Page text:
Saturday, May 18, 2013

Aquinas and Justification: The Dumb Ox Plays Theologian

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The Dumb Ox Plays Theologian

We now make an eight hundred year leap to the genius of the “dumb ox,” Thomas Aquinas, the scholastic Aristotelian who lived from 1225-1274. Aquinas became known as the Angelic Doctor of the Church because of his immense influence and the massive amount of work he accomplished. The leaders of the Council of Trent held Aquinas in such high regard that they actually put his Summa on the altar along with the Scripture and the decrees of the earlier Popes![1] Obviously, his opinion was held to be important to the Church of his day.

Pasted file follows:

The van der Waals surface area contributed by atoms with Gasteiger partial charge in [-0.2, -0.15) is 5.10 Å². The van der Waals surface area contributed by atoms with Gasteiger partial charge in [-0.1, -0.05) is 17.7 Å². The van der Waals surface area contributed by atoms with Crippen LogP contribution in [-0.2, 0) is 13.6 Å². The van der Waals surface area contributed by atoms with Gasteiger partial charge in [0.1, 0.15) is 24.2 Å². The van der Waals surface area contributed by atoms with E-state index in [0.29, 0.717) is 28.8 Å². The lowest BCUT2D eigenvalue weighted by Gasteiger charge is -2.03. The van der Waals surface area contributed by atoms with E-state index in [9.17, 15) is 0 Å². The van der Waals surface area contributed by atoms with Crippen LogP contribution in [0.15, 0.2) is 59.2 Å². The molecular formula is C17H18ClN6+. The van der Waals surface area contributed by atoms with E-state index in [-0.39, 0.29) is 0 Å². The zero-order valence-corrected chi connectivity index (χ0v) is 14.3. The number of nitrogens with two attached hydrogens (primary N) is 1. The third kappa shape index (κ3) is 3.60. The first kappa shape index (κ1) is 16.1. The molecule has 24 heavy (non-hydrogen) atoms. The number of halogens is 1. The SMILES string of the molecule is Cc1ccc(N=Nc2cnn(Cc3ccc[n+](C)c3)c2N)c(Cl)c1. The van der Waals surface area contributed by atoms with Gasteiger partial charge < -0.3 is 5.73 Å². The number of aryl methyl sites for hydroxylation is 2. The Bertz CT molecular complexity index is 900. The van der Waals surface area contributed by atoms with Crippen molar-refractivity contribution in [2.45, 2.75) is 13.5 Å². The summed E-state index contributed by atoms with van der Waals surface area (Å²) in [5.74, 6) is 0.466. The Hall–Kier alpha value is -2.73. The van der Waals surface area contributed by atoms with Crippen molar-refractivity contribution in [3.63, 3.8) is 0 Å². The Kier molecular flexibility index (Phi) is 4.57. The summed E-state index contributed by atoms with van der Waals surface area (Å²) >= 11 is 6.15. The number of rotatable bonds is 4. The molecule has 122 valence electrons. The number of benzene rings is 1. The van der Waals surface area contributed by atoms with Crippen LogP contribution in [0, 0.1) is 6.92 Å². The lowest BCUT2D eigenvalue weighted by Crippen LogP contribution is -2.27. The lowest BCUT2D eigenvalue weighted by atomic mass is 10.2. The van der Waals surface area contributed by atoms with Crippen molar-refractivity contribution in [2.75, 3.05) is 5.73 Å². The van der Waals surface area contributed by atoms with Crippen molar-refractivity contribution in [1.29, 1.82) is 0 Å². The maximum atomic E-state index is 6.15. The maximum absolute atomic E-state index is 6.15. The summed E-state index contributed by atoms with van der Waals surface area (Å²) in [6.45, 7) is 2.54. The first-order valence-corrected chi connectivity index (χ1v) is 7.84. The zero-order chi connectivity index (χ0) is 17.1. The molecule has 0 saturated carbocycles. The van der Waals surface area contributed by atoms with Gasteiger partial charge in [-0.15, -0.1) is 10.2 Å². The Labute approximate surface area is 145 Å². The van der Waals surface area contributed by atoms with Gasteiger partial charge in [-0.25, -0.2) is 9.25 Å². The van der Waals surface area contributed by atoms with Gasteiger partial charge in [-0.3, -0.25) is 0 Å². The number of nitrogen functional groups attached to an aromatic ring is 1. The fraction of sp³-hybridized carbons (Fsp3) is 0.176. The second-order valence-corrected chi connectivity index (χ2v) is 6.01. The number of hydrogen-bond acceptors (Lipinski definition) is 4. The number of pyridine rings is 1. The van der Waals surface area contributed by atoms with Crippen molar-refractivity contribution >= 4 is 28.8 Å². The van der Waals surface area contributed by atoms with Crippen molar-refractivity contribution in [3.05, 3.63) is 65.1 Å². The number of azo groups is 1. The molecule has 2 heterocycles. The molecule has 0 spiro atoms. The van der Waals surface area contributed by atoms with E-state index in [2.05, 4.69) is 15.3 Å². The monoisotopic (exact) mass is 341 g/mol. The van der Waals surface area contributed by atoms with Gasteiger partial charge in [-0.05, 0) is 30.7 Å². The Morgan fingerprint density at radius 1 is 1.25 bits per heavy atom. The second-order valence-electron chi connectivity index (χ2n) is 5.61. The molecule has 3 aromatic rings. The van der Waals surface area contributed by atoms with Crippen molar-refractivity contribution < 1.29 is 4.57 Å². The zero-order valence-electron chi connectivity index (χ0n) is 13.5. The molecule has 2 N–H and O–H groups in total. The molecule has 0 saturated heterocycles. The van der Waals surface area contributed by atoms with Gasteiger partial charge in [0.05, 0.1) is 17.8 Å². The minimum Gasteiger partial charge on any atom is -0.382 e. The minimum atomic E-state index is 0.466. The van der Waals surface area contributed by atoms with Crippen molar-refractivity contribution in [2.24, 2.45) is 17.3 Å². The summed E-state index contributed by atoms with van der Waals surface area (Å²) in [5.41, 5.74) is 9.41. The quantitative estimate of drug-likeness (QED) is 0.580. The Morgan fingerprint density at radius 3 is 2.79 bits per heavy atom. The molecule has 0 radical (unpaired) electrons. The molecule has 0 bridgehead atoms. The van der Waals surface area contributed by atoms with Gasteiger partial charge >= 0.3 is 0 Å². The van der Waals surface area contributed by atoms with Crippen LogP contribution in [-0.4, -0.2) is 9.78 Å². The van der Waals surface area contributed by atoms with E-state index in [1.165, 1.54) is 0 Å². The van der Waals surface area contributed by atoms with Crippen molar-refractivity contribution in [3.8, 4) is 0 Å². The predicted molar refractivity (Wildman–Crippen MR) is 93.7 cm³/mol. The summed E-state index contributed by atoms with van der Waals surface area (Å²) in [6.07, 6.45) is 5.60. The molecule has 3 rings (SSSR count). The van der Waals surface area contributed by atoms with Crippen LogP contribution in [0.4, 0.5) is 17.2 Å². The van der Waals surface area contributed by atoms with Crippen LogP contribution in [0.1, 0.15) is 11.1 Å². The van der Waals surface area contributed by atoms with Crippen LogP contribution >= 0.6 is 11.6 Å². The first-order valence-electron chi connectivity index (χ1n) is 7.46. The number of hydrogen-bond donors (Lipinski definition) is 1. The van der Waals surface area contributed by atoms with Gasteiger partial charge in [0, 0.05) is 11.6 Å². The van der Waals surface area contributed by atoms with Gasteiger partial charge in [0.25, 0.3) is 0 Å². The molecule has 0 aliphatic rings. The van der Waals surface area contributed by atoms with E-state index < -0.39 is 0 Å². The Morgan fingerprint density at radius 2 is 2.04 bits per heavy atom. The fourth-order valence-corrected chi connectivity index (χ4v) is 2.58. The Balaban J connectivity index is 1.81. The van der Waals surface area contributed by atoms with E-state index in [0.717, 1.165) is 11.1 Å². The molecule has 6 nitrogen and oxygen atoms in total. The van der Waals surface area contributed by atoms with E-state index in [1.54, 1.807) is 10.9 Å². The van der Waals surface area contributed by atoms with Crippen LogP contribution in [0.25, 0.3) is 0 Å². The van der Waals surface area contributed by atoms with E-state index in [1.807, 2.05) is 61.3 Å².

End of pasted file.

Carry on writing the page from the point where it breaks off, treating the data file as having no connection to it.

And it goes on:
Today, my aim will be to describe Thomas Aquinas’ views on justification – especially how it relates with sanctification. So far, I have found that the sharp distinction between justification and sanctification that we as Protestants champion is utterly absent in the Shepherd of Hermas, Origen, Jerome, and Augustine. From my little bit of secondary reading, I also haven’t seen this sharp distinction mentioned in any of these fathers’ contemporaries either. Instead, what I have found is that these fathers declare with one voice that justification is a process, and actually involves in the sinner being made righteous, instead of simply being declared righteous. Will our brothers who lived in the Middle Ages continue this view of justification, or will they proclaim something different?